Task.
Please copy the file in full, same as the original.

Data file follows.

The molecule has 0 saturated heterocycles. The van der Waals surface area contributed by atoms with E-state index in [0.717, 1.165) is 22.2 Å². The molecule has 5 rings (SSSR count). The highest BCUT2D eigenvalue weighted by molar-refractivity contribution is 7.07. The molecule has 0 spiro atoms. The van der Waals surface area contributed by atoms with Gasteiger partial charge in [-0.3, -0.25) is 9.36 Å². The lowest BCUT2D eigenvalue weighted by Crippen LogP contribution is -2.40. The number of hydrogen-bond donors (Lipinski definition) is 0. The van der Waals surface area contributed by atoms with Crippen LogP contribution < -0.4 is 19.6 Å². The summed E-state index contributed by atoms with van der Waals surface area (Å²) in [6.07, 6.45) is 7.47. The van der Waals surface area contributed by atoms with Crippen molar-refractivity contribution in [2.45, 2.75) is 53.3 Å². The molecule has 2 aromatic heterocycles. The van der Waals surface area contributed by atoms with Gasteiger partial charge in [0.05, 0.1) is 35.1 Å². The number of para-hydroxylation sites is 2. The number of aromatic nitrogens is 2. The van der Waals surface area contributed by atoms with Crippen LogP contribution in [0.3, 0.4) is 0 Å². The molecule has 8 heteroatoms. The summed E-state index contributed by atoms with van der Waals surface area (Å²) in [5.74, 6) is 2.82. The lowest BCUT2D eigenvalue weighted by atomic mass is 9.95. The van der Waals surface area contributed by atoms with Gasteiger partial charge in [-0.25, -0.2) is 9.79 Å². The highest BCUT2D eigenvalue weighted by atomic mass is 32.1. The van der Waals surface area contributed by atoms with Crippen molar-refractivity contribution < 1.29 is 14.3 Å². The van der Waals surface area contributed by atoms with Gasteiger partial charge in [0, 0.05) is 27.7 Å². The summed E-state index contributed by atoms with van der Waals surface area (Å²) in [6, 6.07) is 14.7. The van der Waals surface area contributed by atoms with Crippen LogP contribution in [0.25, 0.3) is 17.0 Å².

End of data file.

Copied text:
The molecule has 0 saturated heterocycles. The van der Waals surface area contributed by atoms with E-state index in [0.717, 1.165) is 22.2 Å². The molecule has 5 rings (SSSR count). The highest BCUT2D eigenvalue weighted by molar-refractivity contribution is 7.07. The molecule has 0 spiro atoms. The van der Waals surface area contributed by atoms with Gasteiger partial charge in [-0.3, -0.25) is 9.36 Å². The lowest BCUT2D eigenvalue weighted by Crippen LogP contribution is -2.40. The number of hydrogen-bond donors (Lipinski definition) is 0. The van der Waals surface area contributed by atoms with Crippen LogP contribution < -0.4 is 19.6 Å². The summed E-state index contributed by atoms with van der Waals surface area (Å²) in [6.07, 6.45) is 7.47. The van der Waals surface area contributed by atoms with Crippen molar-refractivity contribution in [2.45, 2.75) is 53.3 Å². The molecule has 2 aromatic heterocycles. The van der Waals surface area contributed by atoms with Gasteiger partial charge in [0.05, 0.1) is 35.1 Å². The number of para-hydroxylation sites is 2. The number of aromatic nitrogens is 2. The van der Waals surface area contributed by atoms with Crippen LogP contribution in [0.3, 0.4) is 0 Å². The molecule has 8 heteroatoms. The summed E-state index contributed by atoms with van der Waals surface area (Å²) in [5.74, 6) is 2.82. The lowest BCUT2D eigenvalue weighted by atomic mass is 9.95. The van der Waals surface area contributed by atoms with Gasteiger partial charge in [-0.25, -0.2) is 9.79 Å². The highest BCUT2D eigenvalue weighted by atomic mass is 32.1. The van der Waals surface area contributed by atoms with Crippen molar-refractivity contribution < 1.29 is 14.3 Å². The van der Waals surface area contributed by atoms with Gasteiger partial charge in [0, 0.05) is 27.7 Å². The summed E-state index contributed by atoms with van der Waals surface area (Å²) in [6, 6.07) is 14.7. The van der Waals surface area contributed by atoms with Crippen LogP contribution in [0.25, 0.3) is 17.0 Å².